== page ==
That Anticlimax Was Rather Anticlimactic
Do you ever hear stories about series with terrible endings? As good as everything that came before was, sometimes the end can completely screw over everything that came before. The best example that comes to mind is the manga version of Usagi Drop, where the concept of family values from earlier on got sidelined for something considerably less wholesome (and the less you know about it, the better). For a long time, these were the kinds of stories I’d been hearing about the ending of Psyren, whose production run was tragically cut short. From the very beginning, I went into the series knowing that it would have a poor ending, but I was determined to enjoy it regardless. Just the other day I finally reached the end, and there’s only one thing I have to say.
That was your big anticlimax?
Before I go on, I should explain part of the premise for this series. Psyren centers around a group of teenagers who get sent to the post-apocalyptic future, where they gain a variety of psychic abilities and travel back and forth through time to try and prevent the fall of civilization. It’s about an order of magnitude better than that description would indicate, but sadly the voters at Weekly Shonen Jump didn’t think so, which resulted in the eventual cancellation of the manga.
Looking back on things, it was very obvious that things had become condensed from what they were originally meant to be. For one thing, a large number of the villains ended up having their fights shoehorned into the last major brawl when it felt like they had been intended for much greater things. The girl who personally designed the Tavoo creatures? Never really got a decent meeting with the main characters. One of the few subjects from the experiments that made the main villain (whose power is guns that shoot torrents of ice)? Gets one fight and is roasted alive. These people were first introduced at an early stage, and this was clearly meant to foreshadow the eventual importance they never got.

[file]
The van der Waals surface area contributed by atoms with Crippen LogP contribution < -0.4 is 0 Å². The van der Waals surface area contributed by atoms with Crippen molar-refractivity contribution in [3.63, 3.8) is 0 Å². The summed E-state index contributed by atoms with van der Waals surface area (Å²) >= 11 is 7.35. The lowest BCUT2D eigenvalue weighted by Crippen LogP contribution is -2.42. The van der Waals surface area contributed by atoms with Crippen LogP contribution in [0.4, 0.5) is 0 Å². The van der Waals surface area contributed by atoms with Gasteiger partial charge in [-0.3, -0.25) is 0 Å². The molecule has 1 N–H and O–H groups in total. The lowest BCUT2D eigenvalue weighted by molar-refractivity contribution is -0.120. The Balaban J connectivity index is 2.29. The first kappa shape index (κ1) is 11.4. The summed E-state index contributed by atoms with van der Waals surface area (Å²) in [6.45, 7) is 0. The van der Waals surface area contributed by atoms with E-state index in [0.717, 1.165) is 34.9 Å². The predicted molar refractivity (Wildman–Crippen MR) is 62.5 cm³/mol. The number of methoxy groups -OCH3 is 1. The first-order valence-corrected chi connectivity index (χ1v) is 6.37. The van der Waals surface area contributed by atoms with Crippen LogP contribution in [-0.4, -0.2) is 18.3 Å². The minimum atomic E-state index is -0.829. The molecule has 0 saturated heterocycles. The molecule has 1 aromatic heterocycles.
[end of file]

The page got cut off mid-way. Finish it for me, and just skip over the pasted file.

The other obvious evidence of being rushed was Nova, the Psyren equivalent of Bankai. It was introduced shortly before the major battle at the end, and the main purpose of it was to have the main hero and heroine reach the level the would have been at the natural end of the story, but in one day. This power allows the main character to steamroll the two strongest enemies in the story in less than a chapter each. Who would have thought the ability to create spheres of annihilating energy could turn into something so broken?
However, in spite of all this, I didn’t find the finale of the series to be all that bad. Why exactly is that? I think it mainly has to do with the fact that I knew the anticlimax was coming for a long time. I could never remember what people said would happen, so an image of the possible ending just kept building up in my head. I’d seen or heard about truly famous WTF endings in anime, and by the end I was almost expecting something along those levels. Compared to fractured journeys through the psyche of the lead or complete betrayals of whole character dynamics, simply having a rushed ending is not something to worry about for very long.
This kind of feeling happens all the time, although it’s usually the reverse. How many times has something been hyped up as being impossibly good by everyone, only to turn out to be nowhere near the quality described? When you spend so much time around bloggers and reviewers, I think it’s actually fairly common to build these things up in your mind as more spectacular than they really are. That’s actually a part of why I’m trying not to go to far into what I thought about the rest of Psyren. It was enjoyable for sure, and this ending did nothing to subtract from that aside from making me a little curious as to what could have been.